The Soil Scout Social - Adjusting seed rates according to emergence percentage - Part 2

It's time to discuss Maize! This cereal crop is a staple for many cultures. Maize/corn has been around for centuries, providing sustenance to indigenous cultures across the world and mostly used as fodder for animals and numerous dishes for humans from tortillas to tamales to popcorn.

Unlike other crops, the temperature requirements for maize/corn planting are quite specific, making it one of the most fascinating crops to monitor when it comes to temperature. To ensure optimal germination, soil temperatures at seeding depth should be at least 10°C (50°F). While this is a great starting point, it's important to find a balance between planting early enough to allow for a longer growing season, and not so early that the early development of the plant is put at risk. By monitoring the temperature carefully, farmers can maximise their yield potential and ensure that their maize crop is as successful as possible.

The research team from Lavras Federal University and Bayer Crop Science in Brazil conducted a comprehensive study to assess the emergence speed and percentages of various maize varieties, with respect to their varying temperature tolerances. Astonishingly, it was observed that the highest emergence percentage occurred in much cooler soil, even though the emergence speed was slower than in the other conditions tested. This discovery has valuable implications for the selection of crop varieties adapted to different climatic conditions.

The detailed results on the soil temperature dependence of different varieties provide insight that could be applicable to other varieties being utilised in colder climates. It is important to note, however, that the fastest emerging variety may not necessarily create the most uniform crop. This finding should not be disregarded, regardless of climate or variety.

By combining real-time soil temperature monitoring data with emergence speed and percentage observations on each individual farm and variety, farmers can gain invaluable insight into the correct seed rate increment factor. This factor can then be used to adjust seed rate depending on soil temperature, resulting in a more uniform crop density regardless of the conditions. By utilising this technology, farmers are able to optimise their planting process and ensure optimal crop growth.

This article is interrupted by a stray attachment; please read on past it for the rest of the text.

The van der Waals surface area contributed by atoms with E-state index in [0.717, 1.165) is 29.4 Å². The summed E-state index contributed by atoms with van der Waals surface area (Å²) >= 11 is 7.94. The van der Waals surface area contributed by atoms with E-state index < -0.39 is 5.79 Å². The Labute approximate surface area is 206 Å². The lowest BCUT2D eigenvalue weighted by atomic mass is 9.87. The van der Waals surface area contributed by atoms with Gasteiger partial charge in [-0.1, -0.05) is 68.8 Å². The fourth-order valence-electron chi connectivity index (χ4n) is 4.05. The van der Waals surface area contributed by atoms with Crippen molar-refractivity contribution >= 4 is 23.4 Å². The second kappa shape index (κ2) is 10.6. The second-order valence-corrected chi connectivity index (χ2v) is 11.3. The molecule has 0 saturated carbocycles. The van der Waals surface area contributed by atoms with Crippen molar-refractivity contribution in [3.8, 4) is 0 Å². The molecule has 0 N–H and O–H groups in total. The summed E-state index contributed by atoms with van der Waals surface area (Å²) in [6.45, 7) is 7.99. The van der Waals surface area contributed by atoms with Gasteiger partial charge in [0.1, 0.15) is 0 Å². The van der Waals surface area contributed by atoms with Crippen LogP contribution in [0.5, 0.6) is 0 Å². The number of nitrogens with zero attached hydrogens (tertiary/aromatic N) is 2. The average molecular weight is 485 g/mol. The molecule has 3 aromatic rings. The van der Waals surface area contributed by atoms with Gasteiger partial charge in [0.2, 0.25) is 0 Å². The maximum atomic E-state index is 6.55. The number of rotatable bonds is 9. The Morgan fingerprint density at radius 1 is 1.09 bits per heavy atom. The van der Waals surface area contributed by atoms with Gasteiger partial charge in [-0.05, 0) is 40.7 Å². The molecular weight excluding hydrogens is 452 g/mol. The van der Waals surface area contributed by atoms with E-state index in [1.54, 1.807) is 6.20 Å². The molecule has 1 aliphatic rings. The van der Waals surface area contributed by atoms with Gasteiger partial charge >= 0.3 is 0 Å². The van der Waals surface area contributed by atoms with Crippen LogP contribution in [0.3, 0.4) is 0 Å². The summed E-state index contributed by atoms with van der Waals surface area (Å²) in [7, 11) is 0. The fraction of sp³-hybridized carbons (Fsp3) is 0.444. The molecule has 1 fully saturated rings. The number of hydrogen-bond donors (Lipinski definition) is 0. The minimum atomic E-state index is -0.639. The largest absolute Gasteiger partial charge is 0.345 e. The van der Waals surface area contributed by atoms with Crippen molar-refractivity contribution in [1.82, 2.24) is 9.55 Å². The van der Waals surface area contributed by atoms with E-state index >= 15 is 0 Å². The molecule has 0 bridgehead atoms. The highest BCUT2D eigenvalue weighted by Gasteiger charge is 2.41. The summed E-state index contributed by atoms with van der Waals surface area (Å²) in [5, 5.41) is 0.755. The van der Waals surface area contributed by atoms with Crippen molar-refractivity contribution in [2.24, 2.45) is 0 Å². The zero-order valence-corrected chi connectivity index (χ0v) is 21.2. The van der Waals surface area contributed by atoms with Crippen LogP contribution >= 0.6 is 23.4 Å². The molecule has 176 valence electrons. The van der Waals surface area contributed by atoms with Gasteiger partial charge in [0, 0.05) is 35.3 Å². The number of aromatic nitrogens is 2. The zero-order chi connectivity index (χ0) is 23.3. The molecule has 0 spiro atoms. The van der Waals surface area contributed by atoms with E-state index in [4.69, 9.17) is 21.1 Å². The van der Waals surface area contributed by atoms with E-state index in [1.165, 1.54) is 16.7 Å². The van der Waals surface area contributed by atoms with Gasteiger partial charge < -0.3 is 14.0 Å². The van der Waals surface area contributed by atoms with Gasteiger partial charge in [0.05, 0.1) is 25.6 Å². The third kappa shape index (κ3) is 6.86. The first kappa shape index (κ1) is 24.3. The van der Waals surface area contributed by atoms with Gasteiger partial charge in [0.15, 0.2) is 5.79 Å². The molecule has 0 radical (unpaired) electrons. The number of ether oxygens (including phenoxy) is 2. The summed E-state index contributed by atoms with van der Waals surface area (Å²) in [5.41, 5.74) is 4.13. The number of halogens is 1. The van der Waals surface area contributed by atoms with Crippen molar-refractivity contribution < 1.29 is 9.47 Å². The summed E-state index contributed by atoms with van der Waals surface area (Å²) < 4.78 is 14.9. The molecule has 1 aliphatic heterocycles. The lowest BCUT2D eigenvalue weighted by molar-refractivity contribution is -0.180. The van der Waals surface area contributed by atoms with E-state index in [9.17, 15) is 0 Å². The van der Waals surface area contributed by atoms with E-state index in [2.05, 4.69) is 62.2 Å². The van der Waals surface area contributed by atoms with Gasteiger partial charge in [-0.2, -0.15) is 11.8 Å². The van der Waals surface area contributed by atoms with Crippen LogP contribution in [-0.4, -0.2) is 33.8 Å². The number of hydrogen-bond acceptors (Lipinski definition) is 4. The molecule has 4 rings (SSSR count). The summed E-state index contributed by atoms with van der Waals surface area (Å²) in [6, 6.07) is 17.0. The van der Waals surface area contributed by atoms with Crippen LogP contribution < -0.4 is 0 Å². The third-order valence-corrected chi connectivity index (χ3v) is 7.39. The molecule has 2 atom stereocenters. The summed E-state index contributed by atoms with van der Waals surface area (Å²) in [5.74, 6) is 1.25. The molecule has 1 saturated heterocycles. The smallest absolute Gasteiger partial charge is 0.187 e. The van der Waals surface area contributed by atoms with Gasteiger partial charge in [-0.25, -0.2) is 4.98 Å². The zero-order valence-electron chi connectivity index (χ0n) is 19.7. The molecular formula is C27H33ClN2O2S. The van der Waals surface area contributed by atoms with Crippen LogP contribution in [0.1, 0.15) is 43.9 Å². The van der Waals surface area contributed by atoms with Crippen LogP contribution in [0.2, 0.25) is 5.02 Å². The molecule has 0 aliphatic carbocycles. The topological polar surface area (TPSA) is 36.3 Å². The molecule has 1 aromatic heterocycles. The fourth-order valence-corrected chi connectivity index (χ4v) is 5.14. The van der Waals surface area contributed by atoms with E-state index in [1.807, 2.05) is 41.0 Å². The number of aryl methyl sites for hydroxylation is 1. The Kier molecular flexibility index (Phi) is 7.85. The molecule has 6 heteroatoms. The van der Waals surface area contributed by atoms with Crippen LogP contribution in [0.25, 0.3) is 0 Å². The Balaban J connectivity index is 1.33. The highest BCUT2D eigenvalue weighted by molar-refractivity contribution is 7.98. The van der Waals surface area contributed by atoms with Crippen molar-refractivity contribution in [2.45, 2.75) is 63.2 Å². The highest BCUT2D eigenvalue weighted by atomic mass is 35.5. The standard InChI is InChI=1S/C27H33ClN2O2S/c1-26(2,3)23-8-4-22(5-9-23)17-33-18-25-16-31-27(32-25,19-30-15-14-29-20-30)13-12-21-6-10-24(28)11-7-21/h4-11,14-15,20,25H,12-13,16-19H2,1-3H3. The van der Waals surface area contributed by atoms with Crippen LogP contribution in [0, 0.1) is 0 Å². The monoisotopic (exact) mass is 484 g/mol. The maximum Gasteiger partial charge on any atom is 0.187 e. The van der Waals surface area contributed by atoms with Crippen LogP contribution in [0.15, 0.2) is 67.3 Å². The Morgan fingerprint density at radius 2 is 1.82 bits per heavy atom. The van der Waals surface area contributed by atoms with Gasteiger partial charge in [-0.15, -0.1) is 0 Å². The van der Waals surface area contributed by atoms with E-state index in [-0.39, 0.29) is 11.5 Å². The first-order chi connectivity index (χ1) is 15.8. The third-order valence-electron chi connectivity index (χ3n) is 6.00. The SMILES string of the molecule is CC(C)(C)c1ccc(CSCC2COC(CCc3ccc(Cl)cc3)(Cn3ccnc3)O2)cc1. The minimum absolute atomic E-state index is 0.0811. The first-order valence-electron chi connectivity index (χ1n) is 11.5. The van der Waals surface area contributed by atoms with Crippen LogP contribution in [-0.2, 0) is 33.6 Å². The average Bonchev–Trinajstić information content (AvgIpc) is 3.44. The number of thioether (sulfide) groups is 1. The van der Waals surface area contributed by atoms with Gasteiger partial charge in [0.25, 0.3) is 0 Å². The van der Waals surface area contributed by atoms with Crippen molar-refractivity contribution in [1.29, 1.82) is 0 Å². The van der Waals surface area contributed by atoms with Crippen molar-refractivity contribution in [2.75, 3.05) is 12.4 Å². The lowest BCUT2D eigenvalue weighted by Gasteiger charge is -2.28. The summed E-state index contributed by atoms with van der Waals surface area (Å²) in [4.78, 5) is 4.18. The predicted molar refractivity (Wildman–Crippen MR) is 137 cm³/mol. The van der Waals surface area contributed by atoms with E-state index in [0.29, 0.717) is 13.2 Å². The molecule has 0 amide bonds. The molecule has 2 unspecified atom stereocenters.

When it comes to planting crops, yields are generally more reliable when done earlier rather than later in the season. To ensure a successful yield, farmers should plant 10 days before the ideal window for optimal soil temperature. This way, the same crop density can be accomplished with a lower seed rate. Ultimately, planting early in the season can help ensure a more stable yield.

Stay with us weekly to explore the agronomic advantages of monitoring soil temperature together. You can also ask one of our soil monitoring experts a question to answer next week.. Click here to send an email with your question

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James Baylis

Head of Creative Content at Soil Scout. With over 20 years experience in the design, media and photographic industries, James has a passion for promoting the Soil Scout solution through creative content and marketing.